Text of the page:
Thanks again and I’m looking forward to your next article.


  25. #25 by Dinesh on May 11, 2010 - 10:31 pm

    Do not over boil the cinnomon folks! – add it just when the water has boiled and but the heat off,let the brew settle.

  26. #26 by Ken on May 11, 2010 - 8:58 pm

    Thank you for all the information.It has been a great help!!

  27. #27 by La'szlo' To'th on May 9, 2010 - 3:00 am

    Hello Chris !

    I just like to tell you that I do enjoy reading your articles , and that I fond it wary interesting , also admire your love for the sport . Loved the story how it started , I guess we all have a so called story , it happens to as just like magic , I was 10 or 11 when I got hocked and the bond just gets stronger and stronger .And the beauty of it is that you never stop learning when comes to pigeon racing it is full of mystery , the excitement is endless .Thank you for sharing all this with the world , and I think we all can learn something from you .Keep up the good work ,all the best to you !


  28. #28 by chris dahl on April 22, 2010 - 4:44 pm

    thanks spiderman. not that i am planning doing that with a simple 8×8 loft, but just curious if you could train birds to use seperate traps. interesting enough. since mine will only be 8×8, i will not have enough space to put a divider in it. although i am planning on having regular homers, and some whites for hopefully wedding releases, IF and i say IF, the white and dark colored birds happen to pair up, when they make eggs, i’ll just swap them out with dummy eggs. i want to have both dark and whites, but i don’t have the room for a partition. is ther anything wrong with just doing some population control with the eggs if the different colored birds mate up?

  29. #29 by rey arceo on April 22, 2010 - 1:21 am

    hope you dont mind i have a question to ask its not really related to the topic weve been discussing around here.i just wanna ask you about the paramixo pmv vaccine really works on the birds?will these vacc can conatin the birds that already afflicted by the said virus?is there any other way to prevent it?

  30. #30 by stephen on April 8, 2010 - 1:53 pm

    love the site chris,the info you provide is great top class,keep up the good work,

    • #31 by Chris Dahl on April 8, 2010 - 6:32 pm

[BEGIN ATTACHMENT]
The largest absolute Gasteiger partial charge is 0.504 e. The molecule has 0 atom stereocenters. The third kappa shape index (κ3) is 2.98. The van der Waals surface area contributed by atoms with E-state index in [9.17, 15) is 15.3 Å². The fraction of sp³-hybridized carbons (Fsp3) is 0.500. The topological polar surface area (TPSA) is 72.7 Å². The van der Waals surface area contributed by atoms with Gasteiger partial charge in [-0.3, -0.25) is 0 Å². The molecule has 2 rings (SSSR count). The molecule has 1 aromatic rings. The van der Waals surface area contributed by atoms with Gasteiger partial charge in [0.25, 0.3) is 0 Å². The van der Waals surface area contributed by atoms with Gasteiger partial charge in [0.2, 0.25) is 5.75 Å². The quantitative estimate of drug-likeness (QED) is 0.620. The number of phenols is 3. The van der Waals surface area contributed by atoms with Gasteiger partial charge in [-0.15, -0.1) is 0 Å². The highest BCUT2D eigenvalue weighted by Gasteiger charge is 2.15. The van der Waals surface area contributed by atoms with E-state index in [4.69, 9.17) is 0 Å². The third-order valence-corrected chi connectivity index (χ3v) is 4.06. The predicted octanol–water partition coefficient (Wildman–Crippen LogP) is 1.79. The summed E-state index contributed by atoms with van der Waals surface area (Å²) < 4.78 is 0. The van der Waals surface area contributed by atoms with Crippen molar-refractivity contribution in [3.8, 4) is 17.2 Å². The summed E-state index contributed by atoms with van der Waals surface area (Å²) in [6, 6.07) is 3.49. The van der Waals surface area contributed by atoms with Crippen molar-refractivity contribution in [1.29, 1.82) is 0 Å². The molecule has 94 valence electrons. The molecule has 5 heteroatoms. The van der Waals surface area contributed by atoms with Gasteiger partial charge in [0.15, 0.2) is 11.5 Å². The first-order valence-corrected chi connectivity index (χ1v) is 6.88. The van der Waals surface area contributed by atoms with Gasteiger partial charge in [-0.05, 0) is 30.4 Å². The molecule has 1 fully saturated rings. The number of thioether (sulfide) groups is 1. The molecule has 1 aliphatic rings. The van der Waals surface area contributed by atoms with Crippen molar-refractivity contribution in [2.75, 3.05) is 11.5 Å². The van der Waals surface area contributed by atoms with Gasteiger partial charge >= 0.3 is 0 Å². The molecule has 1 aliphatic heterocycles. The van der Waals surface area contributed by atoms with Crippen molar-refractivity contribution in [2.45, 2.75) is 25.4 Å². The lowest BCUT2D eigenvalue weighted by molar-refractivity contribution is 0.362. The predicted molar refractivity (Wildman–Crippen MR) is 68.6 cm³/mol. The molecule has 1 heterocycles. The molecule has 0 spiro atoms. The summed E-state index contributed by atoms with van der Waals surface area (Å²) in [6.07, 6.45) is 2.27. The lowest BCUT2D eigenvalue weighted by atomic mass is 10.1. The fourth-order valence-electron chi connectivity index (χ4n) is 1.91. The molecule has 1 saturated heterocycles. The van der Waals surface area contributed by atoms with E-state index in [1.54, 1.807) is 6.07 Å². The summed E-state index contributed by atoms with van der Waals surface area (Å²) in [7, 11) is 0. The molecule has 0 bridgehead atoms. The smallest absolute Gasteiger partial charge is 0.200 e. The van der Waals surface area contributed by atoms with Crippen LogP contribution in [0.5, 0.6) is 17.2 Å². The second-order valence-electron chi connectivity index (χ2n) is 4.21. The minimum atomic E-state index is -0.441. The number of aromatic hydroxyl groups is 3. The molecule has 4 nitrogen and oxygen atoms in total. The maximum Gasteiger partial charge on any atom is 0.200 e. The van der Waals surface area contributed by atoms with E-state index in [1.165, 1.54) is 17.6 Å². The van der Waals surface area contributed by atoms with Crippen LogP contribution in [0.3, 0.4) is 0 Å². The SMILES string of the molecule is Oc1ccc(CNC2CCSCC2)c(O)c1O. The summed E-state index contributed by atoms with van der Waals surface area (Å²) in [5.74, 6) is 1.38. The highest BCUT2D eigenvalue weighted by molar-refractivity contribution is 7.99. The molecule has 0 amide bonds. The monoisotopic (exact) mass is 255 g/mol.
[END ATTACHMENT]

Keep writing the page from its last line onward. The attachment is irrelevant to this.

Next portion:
hi guys, new to the hobby/sport here. just a few quick questions to the diagram in the above illustration. i noticed that there are three different sections to this loft. now i understand some of the reasons why you would have separate sections; separating young birds from old birds, separating cocks from hens, etc. but if there are three sections each with its own trap doors, would you have to train each bird to use a specific trap for his assigned section? and what about the aviary entrances? each has his own entrance. could they not just exit their section and enter another one? my loft in progress is only 8x8x8 with no sections at the time, but it does have potential to grow one day.

      thanks for your replies in advance,


      • #32 by spiderman on April 20, 2010 - 11:24 pm

        Hi cris, yes you can train your birds in different sections. Simple things that you do is to close the other door when you flying one of the section(cocks/hens/ob/yb/breeder). Avairy is very important to each section. This is for birds fresh air, sunlight and exercises.

        Hope it’s clear to you.

  31. #33 by RAY BROWER on April 8, 2010 - 10:12 am


  32. #34 by chris dahl on April 8, 2010 - 6:57 am

    Hi guys, new to the hobby\sport. Just a few quick questions in regards to the loft. I noticed in the diagram that you have three separate sections. Now I do understand the need for separate sections, as in separating young and old birds, and separating during the mating season, but it each section has their respective trap and aviary door, couldn’t the birds still access the other sections by going through the different entrances? And do you have to train each bird to use a specific trap to their corresponding section?

    Thanks for your replies in advance,